Inside Superfresh, the new 4,000 square foot Asian night dining hall inspired by the food court of the Annex
super fresh It aims to bring the atmosphere of the outdoor night market indoors. Located in the space formerly occupied by the Annex Food Hall, this 4,000 square foot dining and beverage offering features each individual booth a business owned or operated by Asia. There are seven street food vendors, a full-service bar with cocktails on tap, and a bodega and spacey sugar offering soju, paiju and sake along with an anjo (drinking snacks) menu.
“Everything here evokes memories of growing up as an Asian immigrant child,” said Trevor Lowe, who partnered with Annex Food Market owners James Lee, Jay Buck, and Dave Choi on the project. “It’s a combination of things from our culture that we didn’t really share while growing up in a Western society because we were ashamed of things that were super Asian. But we got to a point where we are now very proud of them.”
There’s a lot of focus on food, but Superfresh will aim to highlight and celebrate Asian culture as well, with community programs that will include artisan markets, pop-ups, live DJs, and fashion shows. “Our goal is to support and elevate the many talented Asian creators in the city and provide a hub for their work to be showcased,” says Lowe.
The space also brings together Asian businesswomen, tapping into the talents of Evelyn Chick (Ahma) to design bar drinks; Stephanie Lowe Valentim (Coyle) for Creative Directing; Bianca Chamberlain (TRV Studio Creative) for web design and branding; Nicole Cheng and Karen Lam (FuseNeon) for lighting; Elaine Cowan (EQPR) Public Relations. “Asian women generally hold the power in our homes,” Lowe says. But they do not necessarily have a public voice. We have to change the narrative because there are so many great female creators out there. We knew about them and wanted them as part of the project.”
Take a look around and you will find all you can do, see, eat and drink.
Named after Bloor Superfresh, Toronto’s first 24-hour Korean grocery store in the annex, the multi-dimensional space serves Chinese, Indonesian, Japanese, Korean and Taiwanese dishes. Open six days a week (closed on Tuesdays) from noon to late, the complex seats 150 people inside and another 50 people on the patio.
Visitors are greeted with fixtures that reference Asian customs. The practice of removing shoes before entering the house is a rug filled with “outdoor shoes” and a basket of house slippers. (Note: You can and should wear your shoes at Superfresh.)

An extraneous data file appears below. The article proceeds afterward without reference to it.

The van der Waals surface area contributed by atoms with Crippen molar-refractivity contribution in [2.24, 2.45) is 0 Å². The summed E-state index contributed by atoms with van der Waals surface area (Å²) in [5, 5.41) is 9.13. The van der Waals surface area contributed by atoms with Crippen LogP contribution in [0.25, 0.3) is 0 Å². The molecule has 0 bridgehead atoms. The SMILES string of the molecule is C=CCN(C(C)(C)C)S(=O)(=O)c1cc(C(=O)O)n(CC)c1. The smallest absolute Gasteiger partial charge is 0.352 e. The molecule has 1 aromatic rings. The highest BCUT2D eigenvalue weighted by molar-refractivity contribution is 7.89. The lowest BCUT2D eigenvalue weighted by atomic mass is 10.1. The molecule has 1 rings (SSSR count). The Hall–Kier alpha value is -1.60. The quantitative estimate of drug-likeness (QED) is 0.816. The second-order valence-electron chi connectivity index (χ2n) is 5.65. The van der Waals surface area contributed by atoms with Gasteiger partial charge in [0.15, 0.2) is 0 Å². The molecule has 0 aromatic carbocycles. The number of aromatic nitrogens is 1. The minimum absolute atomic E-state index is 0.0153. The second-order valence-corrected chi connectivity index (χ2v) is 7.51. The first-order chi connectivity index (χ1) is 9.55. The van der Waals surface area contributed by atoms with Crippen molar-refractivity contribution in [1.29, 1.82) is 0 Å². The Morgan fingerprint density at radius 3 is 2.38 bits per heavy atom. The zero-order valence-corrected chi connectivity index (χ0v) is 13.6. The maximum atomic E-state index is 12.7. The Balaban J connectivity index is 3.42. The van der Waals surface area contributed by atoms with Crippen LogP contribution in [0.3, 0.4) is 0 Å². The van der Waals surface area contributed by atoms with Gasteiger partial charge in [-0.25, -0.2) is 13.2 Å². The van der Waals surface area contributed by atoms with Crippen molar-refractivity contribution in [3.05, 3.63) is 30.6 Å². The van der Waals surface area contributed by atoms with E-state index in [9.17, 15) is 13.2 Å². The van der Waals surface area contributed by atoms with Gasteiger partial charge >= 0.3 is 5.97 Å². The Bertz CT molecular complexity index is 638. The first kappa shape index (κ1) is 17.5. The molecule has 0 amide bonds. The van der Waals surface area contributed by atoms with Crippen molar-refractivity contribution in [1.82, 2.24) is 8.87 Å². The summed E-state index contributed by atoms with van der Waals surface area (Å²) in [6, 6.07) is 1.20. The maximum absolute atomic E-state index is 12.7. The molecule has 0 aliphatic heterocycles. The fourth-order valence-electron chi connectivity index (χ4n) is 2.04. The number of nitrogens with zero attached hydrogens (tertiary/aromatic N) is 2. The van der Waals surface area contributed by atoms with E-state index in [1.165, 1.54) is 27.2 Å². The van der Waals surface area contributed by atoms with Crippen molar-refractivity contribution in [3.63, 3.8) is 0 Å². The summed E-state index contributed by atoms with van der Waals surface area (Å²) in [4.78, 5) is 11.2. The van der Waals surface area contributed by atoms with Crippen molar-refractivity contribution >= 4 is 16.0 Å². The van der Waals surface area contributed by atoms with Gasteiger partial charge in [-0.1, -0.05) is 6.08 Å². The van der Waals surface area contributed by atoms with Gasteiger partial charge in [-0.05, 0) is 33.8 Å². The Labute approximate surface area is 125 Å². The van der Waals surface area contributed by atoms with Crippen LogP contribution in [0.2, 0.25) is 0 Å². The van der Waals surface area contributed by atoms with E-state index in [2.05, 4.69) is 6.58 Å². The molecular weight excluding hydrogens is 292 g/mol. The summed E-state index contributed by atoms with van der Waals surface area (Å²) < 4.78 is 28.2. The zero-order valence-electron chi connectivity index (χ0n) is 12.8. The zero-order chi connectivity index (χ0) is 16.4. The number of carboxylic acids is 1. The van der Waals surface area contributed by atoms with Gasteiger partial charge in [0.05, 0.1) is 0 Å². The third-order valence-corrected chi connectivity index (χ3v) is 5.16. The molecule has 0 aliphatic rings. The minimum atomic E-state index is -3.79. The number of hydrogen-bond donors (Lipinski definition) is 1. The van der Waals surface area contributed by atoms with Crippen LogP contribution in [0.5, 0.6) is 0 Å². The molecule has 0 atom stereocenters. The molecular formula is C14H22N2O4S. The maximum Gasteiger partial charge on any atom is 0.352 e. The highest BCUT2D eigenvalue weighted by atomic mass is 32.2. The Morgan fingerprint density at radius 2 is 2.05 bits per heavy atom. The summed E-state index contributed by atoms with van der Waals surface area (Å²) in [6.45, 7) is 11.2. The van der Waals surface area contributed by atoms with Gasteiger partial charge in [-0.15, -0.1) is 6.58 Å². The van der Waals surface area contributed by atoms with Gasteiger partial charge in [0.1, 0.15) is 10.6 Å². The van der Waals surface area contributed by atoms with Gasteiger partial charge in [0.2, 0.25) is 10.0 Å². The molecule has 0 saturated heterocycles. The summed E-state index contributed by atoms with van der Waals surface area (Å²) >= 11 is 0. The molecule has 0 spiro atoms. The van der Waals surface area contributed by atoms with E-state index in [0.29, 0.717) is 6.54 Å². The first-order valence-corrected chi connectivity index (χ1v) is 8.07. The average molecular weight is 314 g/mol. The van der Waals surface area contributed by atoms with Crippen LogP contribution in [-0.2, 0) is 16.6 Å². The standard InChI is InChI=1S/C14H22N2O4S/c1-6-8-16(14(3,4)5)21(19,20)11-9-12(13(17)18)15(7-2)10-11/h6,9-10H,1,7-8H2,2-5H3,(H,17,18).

The entrance hall is decorated with antique menus that are a homage to Asian food in North America, like an alley with colorful plastic strainers, baskets, shoes hanging from wooden beams, and fake telephone lines.
Superfresh is outfitted with whimsical decor that resembles a busy East Asian night market: food stalls, neon lighting, and faux storefronts like the ones below.
Across from the hostess’ stand, Auntie’s Supply presents itself as a Los Angeles-style Asian bodega with shelves full of snacks and spices curated by owner Christina Buck.
Pack’s Store stocks Asian snacks and ingredients including a variety of Pocky and Japanese Kit Kats in seasonal flavors, and instant noodles. There are also additional items in stock by independent Asian makers like FlyByJing’s artisanal Sichuan chili and instant oatmeal flavored with bubble tea.
Auntie’s Supply is also the only place in town where you’ll find Moshi Sparkling Drink. It comes in yuzu, white peach, red shizu, and apple flavors.
Superfresh food court is cashless. Once seated, guests can scan a QR-code menu to order everything from northern Chinese noodles and Indonesian street food to Japanese snacks and Taiwanese fried chicken through Order Up, a digital app that acts as an open tab. Upon completion, guests simply complete the transaction on the app.
No one can walk through the Wall of Wealth, which features lucky cats and the mascot Superfresh Baby PeeQ, without celebrating their visit in an instant.
Hawking has over 40 flavors of “mochins” (mochi pancakes) along with “tea-misu” and Basque cheesecakes, good merchandise Specializing in less sweet, gluten-free baked goods with Asian-Canadian flavours.
Mochins are the delicious love child of mochi butter cakes. Made with sticky and lightly sweetened rice, the mushien has a bouncy texture. They come in a rainbow of rotating flavours. $5.50 each.
The Tea-misu includes matcha tea powder with ladyfingers tiramisu and mascarpone cream ($11). Basque cheesecake has a blistered crust and a caramelized crust ($8).